Geological Vista

Grand View

Grand Canyon, South Rim, Arizona

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Water Wheel

The Old Mill Pond

Water Wheel, 1843, Den Gamle By (Old Town), Aarhus, Denmark

A working water wheel, built in 1843 at Den Gamle By (Old Town) in Aarhus, Denmark.

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Connecting The Tiles

Mosaic Ceiling Tiles

Detail of Ceiling Mosaic, Billards Room, The Breakers, Newport, Rhode Island

The Billiards Room ceiling was designed in the style of ancient Rome, with marble, alabaster, and other semi-precious stones covering the walls, floor, and ceiling. Mosaics one the ceiling included sea motifs.  Dolphins, which can be found as decorative elements in several rooms, are an ancient symbol of hospitality. The room was designed by the architect Richard Morris Hunt.

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Kopjes

Catching Some Rays in the Serengeti

Lions sunning on top of a large rock, Serengeti National Park, Tanzania

As we were driving across the Serengeti, we began to see huge boulders and isolated stacks of rocks jutting from the plains. They were a stark contrast to the endless grass covered plains. The granite and gneiss outcroppings in the western Serengeti are called kopjes. They are over 550 million years old; the surrounding rock/soil through which they protrude is over 1200 million years old. The ancient stacked rocks are the result of volcanic activity. Serengeti soil is composed of volcanic rock and ash covering an older layer of metamorphic rock. The softer rocks and ash eroded, revealing the granite kopjes. The rock formations are an important part of the Serengeti’s ecosystem. They provide habitat for a plants, animals, insects, birds and reptiles. Lions often use the kopjes as vantage points to look for game and predators and as lounging areas. The kopjes pictured here is one of the simpler formations we saw.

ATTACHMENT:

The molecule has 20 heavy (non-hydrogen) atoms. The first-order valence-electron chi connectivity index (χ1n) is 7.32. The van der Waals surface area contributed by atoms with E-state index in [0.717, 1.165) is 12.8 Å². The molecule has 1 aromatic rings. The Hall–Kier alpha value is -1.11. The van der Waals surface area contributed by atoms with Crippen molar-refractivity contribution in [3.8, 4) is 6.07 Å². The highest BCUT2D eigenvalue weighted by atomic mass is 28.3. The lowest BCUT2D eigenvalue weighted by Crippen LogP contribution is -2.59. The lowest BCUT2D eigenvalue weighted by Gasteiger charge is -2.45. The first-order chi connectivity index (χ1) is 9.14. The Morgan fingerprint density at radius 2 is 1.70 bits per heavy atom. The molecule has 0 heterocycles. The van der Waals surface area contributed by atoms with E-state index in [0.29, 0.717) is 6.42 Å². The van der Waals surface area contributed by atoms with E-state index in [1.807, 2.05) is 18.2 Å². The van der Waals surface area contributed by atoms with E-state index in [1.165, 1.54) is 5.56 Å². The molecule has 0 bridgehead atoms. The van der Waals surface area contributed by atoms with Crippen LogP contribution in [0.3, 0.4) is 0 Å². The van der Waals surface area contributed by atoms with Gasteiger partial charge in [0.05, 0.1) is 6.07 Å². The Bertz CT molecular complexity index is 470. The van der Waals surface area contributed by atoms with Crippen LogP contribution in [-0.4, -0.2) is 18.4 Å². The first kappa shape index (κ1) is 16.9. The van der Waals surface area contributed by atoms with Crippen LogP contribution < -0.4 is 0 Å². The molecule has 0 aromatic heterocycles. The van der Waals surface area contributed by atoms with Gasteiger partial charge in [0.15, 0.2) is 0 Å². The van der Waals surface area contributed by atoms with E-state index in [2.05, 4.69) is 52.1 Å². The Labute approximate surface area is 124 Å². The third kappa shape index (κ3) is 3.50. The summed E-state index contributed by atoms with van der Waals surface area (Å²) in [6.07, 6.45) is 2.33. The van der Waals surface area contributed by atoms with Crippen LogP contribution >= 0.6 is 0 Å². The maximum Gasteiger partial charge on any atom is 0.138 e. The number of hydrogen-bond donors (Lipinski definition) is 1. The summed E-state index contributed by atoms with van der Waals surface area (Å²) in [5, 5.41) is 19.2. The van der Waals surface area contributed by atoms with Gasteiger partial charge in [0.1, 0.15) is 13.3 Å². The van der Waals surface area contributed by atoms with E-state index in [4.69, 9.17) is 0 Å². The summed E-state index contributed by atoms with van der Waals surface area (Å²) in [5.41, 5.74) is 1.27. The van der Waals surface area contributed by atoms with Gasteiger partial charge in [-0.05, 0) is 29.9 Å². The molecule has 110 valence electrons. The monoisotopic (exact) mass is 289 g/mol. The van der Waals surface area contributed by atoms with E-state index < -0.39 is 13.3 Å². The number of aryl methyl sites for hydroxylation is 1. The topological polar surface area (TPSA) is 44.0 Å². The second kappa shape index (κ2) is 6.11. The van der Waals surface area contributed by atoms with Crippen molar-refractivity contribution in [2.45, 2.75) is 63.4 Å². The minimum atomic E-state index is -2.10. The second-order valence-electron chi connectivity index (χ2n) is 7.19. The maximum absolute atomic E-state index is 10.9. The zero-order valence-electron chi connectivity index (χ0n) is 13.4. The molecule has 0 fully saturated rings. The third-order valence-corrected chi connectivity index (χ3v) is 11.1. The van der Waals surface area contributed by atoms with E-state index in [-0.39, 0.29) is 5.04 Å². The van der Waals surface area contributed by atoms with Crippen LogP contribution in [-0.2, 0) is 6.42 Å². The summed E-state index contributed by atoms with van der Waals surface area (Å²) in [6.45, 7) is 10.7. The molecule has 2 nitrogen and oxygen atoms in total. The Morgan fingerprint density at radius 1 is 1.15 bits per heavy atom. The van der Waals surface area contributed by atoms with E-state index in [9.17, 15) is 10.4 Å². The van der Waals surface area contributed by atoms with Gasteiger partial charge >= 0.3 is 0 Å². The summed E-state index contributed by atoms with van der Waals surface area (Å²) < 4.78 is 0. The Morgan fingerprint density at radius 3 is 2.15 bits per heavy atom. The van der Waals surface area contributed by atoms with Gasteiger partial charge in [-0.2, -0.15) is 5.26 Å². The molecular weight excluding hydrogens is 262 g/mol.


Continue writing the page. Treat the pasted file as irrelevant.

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Wonder of the Natural World

Migration

Migration, Serengeti National Park, Tanzania

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Uneven Surface

Bark

Bark, Coastal Redwood, Carbon Canyon Regional Park, Brea, CA

The soft, fibrous bark of the coastal redwood is fire resistant. Tannins in the bark, which can be up to 12 inches thick on a mature tree, help protect the tree from insect damage. California’s coastal redwood is the tallest tree on earth, reaching as high as a 30-story building. Trunks as wide as 27 feet have been noted. The bark in the photo is from a younger example of a tree that can reach 2000 years old. On older trees, the bark is bright orange-red.

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